SALT LAKE CITY — Utah health officials reported another 2,517 COVID-19 cases and 11 more deaths on Tuesday, marking the seventh day in a row with more than 2,000 new cases confirmed in the Beehive State.
The cases were reported out of 12,826 people tested, a 19.6% positive rate, according to the Utah Department of Health. The rolling seven-day average for new cases is now 2,554 per day, and the average positive test rate is 21.9%.
Currently, 435 patients are hospitalized with COVID-19 in Utah, nine fewer than were hospitalized on Monday. The state’s intensive care units are 76.1% full overall, but hospital leaders noted this week that many of the state’s 16 “referral” hospitals, which can treat the most serious COVID-19 patients, are full or nearly full.
Utah’s rate of disease over the last week, meanwhile, remained in the top 10 highest in the nation on Tuesday, according to the Centers for Disease Control and Prevention, although it fell one place since last week from eighth to ninth highest.
In the last seven days, 72.8 cases have been confirmed per 100,000 people in Utah, the CDC says. That compares to the national average of 33 cases per 100,000 people.
On Monday, orders by Gov. Gary Herbert and the Utah Department of Health went into effect requiring everyone in the state to wear masks in public or when within 6 feet of those from other households, restricting casual social gatherings between members of separate households, and halting most extracurricular activities for students.
Health care leaders on Monday said that even after the two-week order ends, Utahns will need to remain vigilant.
As the holiday season ensues, residents should plan to continue wearing masks and to “maintain masking in your home when you are having gatherings, to keep those gatherings at a reasonable size. And if you have friends and neighbors, and even family members, who do not live among you, please, please wear your masks at that time,” Dr. Tom Miller, University of Utah Health chief medical officer, said.
“We can shut this down,” he said of the surge.
The current demand on the health care system is unsustainable, leaders reiterated.
“Our nurses, all of our health care workers, are exhausted both physically and emotionally. They have been caring for our COVID patients since the spring. This is definitely a marathon, not a sprint, but this current rate and the current hospitalizations that we are seeing, it is unsustainable for our health care systems across the state,” said Tracey Nixon, U. Health chief nursing officer.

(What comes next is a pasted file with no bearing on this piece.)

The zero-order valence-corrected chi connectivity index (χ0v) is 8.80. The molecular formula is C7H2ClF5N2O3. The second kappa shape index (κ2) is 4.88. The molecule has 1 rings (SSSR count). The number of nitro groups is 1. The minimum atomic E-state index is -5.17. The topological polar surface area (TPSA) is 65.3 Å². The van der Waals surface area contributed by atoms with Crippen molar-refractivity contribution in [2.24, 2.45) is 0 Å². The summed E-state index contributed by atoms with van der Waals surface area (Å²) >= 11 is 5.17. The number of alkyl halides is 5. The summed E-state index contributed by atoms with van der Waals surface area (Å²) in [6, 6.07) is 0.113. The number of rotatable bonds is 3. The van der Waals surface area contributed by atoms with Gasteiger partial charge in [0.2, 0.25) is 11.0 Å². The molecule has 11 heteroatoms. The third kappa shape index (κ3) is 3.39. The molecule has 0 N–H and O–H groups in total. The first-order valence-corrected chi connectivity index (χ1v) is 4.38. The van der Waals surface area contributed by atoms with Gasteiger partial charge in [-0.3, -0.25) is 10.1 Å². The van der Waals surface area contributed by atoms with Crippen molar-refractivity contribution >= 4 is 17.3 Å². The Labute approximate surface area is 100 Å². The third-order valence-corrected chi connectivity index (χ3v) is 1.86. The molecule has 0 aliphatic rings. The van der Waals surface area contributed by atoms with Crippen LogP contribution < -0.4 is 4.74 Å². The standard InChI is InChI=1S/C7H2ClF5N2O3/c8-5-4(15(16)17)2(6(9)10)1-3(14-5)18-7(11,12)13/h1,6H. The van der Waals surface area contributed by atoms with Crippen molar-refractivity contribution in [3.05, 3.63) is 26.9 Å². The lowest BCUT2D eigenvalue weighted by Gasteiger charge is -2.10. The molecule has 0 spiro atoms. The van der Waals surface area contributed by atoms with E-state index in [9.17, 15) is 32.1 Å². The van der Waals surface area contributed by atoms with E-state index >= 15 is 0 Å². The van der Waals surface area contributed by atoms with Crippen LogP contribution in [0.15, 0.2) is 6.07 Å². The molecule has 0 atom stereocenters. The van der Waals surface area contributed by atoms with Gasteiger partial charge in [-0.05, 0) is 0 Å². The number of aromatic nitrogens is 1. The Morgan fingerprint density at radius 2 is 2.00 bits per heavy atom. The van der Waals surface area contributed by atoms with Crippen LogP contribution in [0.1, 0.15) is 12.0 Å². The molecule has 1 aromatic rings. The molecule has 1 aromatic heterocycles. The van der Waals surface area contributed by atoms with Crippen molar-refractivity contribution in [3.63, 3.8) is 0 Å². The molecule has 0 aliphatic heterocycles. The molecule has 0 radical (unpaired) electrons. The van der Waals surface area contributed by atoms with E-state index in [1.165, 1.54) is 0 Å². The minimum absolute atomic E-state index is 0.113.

She said the disease is impacting the ability to staff hospitals, as health care workers are affected by community spread.
“We’re starting to see the impact of our staff not being available to work because of COVID, and that makes our challenge to care for the increased volume of patients even that much harder. They are working extra shifts, they are working longer shifts, they are working in areas they have never practiced before and in areas that are not typically in patient care areas,” Nixon said.
“I plead with our community to follow the mandate. Mask. Make the hard decisions and the hard choices today so we can keep our community and one another safe.”
Although the total ICU usage has lingered in the mid-70% range recently, there’s a “disconnect” between that percentage released by the state and the situation faced by health care workers, as “that number is this entire number of ICU beds across the state, in facilities that are very small to facilities that are Level 1 and Level 2 trauma centers,” said Dr. Mark Briesacher, Intermountain Healthcare chief physician executive.
“And our biggest hospitals in the Intermountain system, we’re 90% full in our ICUs. And furthermore, and complicating this all is the fact that ... having the bed is one thing, but our work force has been affected by this just as the community has,” Briesacher said.